What evidence can you share that demonstrates the impact of the engagement?
Regarding software quality, they use tools that even we don’t to ensure it’s as high as possible. They balance making internal improvements with delivering on time, which means they’re always getting better. Their accuracy has consistently increased throughout the engagement, and they place enormous value on automated testing and repeatable work.
How did AgileEngine perform from a project management standpoint?
They work hand in hand with our internal engineering team, passing responsibility for executing and problem-solving back and forth as we switch shifts. Relative to our time, they work the night shift, so someone is on Slack 24/7. I discourage email, as things tend to get buried, but we use Jira for tickets and Trello for creating ideas and initiatives. They’ve been really responsive and taken our concerns and changes to heart.
In general, I work through the team leads and form close relationships with them. This has been important because they like structure and process. Though we don’t use them this way, they wouldn’t have a problem executing a completely independent project.
What did you find most impressive about them?
As vendors go, they’re fairly high on my list. I would use them again with any company I went to. They’re transparent regarding costs and hiring challenges, so they pushed us to use the most current technologies. Few developers want to work with obscure or old tools, so AgileEngine’s best clients are the ones who have modern tooling. Without that attractiveness, it would be hard for them to compete.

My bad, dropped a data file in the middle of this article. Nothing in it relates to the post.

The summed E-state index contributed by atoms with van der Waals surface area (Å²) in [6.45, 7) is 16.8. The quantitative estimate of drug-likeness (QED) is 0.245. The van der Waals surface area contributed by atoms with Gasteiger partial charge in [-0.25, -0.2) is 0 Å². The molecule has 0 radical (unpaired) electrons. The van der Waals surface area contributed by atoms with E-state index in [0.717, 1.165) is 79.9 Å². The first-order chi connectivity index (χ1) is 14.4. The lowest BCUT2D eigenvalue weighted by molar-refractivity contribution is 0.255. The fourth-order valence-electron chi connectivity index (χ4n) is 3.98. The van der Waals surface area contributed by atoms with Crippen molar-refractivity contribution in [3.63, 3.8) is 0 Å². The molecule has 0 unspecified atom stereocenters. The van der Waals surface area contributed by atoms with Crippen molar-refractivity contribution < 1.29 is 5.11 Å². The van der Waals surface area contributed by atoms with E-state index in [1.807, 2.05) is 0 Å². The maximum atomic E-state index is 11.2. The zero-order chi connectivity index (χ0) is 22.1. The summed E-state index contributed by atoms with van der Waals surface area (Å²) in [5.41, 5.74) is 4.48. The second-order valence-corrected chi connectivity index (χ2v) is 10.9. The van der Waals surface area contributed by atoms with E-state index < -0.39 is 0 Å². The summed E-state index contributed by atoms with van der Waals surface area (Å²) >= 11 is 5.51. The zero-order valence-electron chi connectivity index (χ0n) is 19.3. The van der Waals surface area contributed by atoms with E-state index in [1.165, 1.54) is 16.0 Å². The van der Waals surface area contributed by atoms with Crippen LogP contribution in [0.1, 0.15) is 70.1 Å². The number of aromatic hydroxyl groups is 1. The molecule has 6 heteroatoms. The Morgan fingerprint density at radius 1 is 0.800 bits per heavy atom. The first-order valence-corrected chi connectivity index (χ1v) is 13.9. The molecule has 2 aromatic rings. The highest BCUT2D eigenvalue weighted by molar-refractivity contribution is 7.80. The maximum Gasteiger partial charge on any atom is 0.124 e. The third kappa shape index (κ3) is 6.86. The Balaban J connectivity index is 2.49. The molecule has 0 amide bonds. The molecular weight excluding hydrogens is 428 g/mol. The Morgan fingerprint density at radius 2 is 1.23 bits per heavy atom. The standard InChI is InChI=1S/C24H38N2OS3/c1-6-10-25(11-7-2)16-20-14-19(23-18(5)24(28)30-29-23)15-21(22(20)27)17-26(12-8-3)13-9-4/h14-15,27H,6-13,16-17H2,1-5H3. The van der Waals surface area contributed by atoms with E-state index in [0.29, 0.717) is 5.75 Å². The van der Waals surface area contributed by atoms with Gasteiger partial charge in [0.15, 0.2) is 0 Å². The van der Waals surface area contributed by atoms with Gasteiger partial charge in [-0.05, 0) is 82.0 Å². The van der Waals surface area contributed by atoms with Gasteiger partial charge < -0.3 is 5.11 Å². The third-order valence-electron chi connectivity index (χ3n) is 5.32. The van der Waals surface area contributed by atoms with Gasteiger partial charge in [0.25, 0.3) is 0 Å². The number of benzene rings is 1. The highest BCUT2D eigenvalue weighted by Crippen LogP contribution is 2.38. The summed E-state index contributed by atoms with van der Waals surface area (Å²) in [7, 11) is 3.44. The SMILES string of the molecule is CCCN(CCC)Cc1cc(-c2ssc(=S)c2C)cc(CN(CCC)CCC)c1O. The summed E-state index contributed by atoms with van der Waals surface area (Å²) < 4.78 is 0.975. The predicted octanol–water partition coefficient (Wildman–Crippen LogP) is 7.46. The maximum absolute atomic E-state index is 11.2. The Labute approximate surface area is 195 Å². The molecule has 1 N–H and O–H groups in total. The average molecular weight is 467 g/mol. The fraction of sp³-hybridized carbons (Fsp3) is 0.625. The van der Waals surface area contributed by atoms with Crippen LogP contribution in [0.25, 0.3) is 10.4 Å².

Are there any areas they could improve?
When we began, their estimation process was built around never missing a deadline. Therefore, their time estimate was much longer than we wanted. Never missing a deadline is good in theory, but it wasn’t what we were looking for. I'd rather be aggressive and hit the mark 80% of the time. Their estimates improved drastically once they wrapped their heads around that idea.
At this point, we don’t have any major problems. We have at least two calls every week with their people and put out small fires before they can grow. They’ve made their team more diverse, which allows them to create solutions that connect with more people. We wouldn’t be expanding the way we are if there were problems.
Do you have any advice for potential customers?
The only way to have a real partnership is for everyone to put their cards on the table and talk about their business and needs. Communicate what you want, and they’ll let you know if they can’t do it. Treat them like your own employees. That’s how you build a long-term relationship with a vendor.